Let us take the hypothetical situation that Catalonia has gained independence from Spain. There is no doubt that that the region, with a territory almost as large as Belgium’s, a population equal to that of Switzerland and a GDP comparable to that of Norway, would be able to survive. Catalonia is one of the four recognized locomotives of Europe along with Lombardy in Italy, the Baden-Württemberg region in Germany and the Rhône-Alps region in France. Even so, secession would bring serious negative consequences in its wake. The price of a break with Spain would be high and the benefits rather uncertain. First of all, Catalonia would find itself outside the EU and the eurozone. According to EU legislation, any territory that withdraws from a European member state is automatically expelled from the Union. Catalonia would have to renounce the euro and create its own currency. It would not have no access to European Central Bank credits and would find itself outside the Shengen zone, which guarantees its citizens freedom of movement. Economists predict capital flight; relocation of enterprises and banks to other regions where they can conduct payments in euros; and falling revenues from tourism – one of the key sectors of the Catalonian economy, whose development and maintenance of infrastructure is tied to Spain. Duties would be introduced on the import of Catalan goods to EU countries, making them considerably less competitive. Catalonia’s gross domestic product would drop by some 20 per cent, and per capita incomes would fall below the average for Spain’s autonomous regions. Not surprisingly, major Catalan businesses and banks oriented towards the domestic market are expressing concern and distancing themselves from the separatist forces. It also worth noting that independence would entail Catalonia being outside all the major international organizations, not only the European Union, but also the World Trade Organization, the United Nations and NATO.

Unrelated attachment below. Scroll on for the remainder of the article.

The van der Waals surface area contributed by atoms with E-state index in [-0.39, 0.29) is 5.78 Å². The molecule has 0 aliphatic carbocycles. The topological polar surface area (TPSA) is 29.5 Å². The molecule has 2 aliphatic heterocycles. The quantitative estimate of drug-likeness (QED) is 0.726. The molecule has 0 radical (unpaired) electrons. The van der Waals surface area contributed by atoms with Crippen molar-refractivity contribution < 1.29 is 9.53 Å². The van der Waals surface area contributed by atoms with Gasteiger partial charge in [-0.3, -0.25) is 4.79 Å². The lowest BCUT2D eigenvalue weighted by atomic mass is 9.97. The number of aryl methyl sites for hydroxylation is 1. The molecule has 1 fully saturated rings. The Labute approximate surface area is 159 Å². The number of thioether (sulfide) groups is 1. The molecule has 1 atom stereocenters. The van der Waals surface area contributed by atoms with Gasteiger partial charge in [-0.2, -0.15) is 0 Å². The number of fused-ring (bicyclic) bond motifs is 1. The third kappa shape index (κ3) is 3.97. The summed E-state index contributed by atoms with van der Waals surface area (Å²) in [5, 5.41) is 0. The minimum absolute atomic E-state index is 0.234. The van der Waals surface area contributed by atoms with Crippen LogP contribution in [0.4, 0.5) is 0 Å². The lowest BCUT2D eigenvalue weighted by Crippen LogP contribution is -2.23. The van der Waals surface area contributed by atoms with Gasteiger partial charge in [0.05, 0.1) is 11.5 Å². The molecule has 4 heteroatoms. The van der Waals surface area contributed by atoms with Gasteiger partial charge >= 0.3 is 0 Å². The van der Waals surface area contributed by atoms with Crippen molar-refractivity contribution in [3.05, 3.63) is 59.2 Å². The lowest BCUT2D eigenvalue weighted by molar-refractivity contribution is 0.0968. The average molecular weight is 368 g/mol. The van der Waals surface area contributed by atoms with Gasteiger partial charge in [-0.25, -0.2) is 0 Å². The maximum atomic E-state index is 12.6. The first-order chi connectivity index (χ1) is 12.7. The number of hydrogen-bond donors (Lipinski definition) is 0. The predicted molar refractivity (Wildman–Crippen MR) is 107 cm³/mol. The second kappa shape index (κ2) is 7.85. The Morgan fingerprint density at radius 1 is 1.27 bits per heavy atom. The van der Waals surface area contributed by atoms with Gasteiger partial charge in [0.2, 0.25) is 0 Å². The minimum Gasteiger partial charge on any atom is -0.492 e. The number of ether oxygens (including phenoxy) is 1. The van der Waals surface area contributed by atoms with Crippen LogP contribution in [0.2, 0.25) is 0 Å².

RIA Novosti

Artur Mas and his team are working strenuously to get the international community to approve its plan to secede from Spain. In September, the government of Catalonia sent a memorandum to the ambassadors of the countries accredited in Spain stating the case of the separatist bloc. Tellingly, it is the 20th  time that such a document has been distributed. The first memorandum was sent to foreign embassies back in September 2013. Invitations to watch the September 27 elections were sent to a number of MEPs and deputies in national parliaments. However the chances of Catalonia being internationally recognized are remote. The leaders of many countries want to see a “strong and united”, rather than a “weak and fragmented”, Spain.